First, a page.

Deutsche wraps what’s bothering equities:
In our recap of the December FOMC meeting we emphasized risks that liftoff would occur in March and that balance sheet rundown could commence this year. This week’s minutes confirmed these hawkish signals and this morning’s December employment report showed further progress towards maximum employment. Accordingly, we have updated our views on Fed policy to reflect these developments.
We now expect that liftoff will occur in March and that the Fed will undertake four total rate hikes this year. As the minutes signaled, the Fed will be very nimble in responding to the incoming data, making consecutive rate hikes or even larger increments possible. Beyond 2022, we maintain
our view of three rate increases in 2023 and the terminal rate (2.1%) for fed funds.
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Quantitative tightening is likely to commence in Q3. Our baseline is that the Committee releases details on the runoff caps around the May FOMC meeting with the announcement of rundown coming shortly thereafter (our baseline is July). Our preliminary calculations suggest that while runoff would be $300-400bn in the second half of this year (depending on how they structure the caps), it would be around $1tn in 2023, equal to roughly two hikes in total.
Permabullish JPM says no worries:
Higher bond yields should not be disruptive for equities, but rather support our call for a Growth to Value rotation. We stay positive on equities and expect Omicron will ultimately prove a positive for risk assets, as this milder but more transmissible variant speeds the transition from pandemic to endemic with a lower human toll (see here). Near term we recommend buying the dip on US indices given oversold conditions, though medium term we favor EM/China/Europe on a regional basis on improving activity and easing headwinds, and the UK on valuation. SMid caps are attractive based on valuation and technicals, although we expect 2022 returns to be front-loaded. In Bonds, we stay short 10y USTs, despite their recent selloff, as we see further scope for higher yields given still rich valuations and the hawkish shift in Fed expectations. In the Euro area, we took profit on bearish duration proxies as Omicron concerns fade. In Credit, despite Omicron fears and rising bond yields, we see spreads grinding tighter as deals are well absorbed by the primary markets. This week’s pattern is likely to repeat in 2022, offering buying opportunities on spread-widening. We remain bullish on Oil given strong demand (that should easily absorb OPEC+’s agreed nominal production increase), light positioning, and limited producer hedging. We also stay long the agriculture complex on demand recovery (particularly for biofuel feedstocks), weather risks, and inventory tightness.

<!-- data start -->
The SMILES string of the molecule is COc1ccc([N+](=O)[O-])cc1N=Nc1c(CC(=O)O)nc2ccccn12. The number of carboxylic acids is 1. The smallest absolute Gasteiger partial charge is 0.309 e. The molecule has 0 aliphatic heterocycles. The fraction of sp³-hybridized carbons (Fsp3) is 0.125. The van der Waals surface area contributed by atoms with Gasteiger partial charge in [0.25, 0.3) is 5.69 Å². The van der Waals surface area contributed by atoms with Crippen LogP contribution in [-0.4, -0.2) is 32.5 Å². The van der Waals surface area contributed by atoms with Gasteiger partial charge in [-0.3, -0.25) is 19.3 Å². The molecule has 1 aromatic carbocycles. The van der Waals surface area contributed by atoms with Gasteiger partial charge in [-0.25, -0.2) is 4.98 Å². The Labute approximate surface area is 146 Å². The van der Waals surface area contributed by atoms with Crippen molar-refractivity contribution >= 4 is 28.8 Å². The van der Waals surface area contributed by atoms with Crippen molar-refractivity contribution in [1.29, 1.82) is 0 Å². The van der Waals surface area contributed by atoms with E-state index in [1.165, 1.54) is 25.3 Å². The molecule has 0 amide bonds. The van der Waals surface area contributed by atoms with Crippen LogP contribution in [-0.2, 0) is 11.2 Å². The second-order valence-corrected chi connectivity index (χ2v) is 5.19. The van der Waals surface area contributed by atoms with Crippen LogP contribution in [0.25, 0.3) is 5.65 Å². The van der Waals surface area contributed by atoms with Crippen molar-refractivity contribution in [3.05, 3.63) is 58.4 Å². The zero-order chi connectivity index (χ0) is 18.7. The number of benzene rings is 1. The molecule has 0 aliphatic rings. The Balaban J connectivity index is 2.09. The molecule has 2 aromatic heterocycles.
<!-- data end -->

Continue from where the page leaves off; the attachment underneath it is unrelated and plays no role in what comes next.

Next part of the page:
Meh. Experience from 2016 and 2018 says that equities cannot handle higher yields. The question is only how high can yields go before the mid-cycle accident?
To my mind, the dramatic withdrawal of liquidity ahead brings with it a natural drawdown in the price multiple of equity. That only leaves earnings growth to drive value and the lifting of yields will also suppress that as some normalisation of GDP output returns. Especially since Biden stimulus is now dead.
Each successive US cycle has required less tightening to deliver the same asset retrenchment. Post millennial-bust it was 4% of hikes. Post-GFC bust it was 2% of hikes. I see no reason why it won’t be 1% of hikes post-COVID-bust:
I’m looking for a more painful 10-20% mid-cycle pullback before I BTFD. It will need to be strong enough to knock the Fed off course.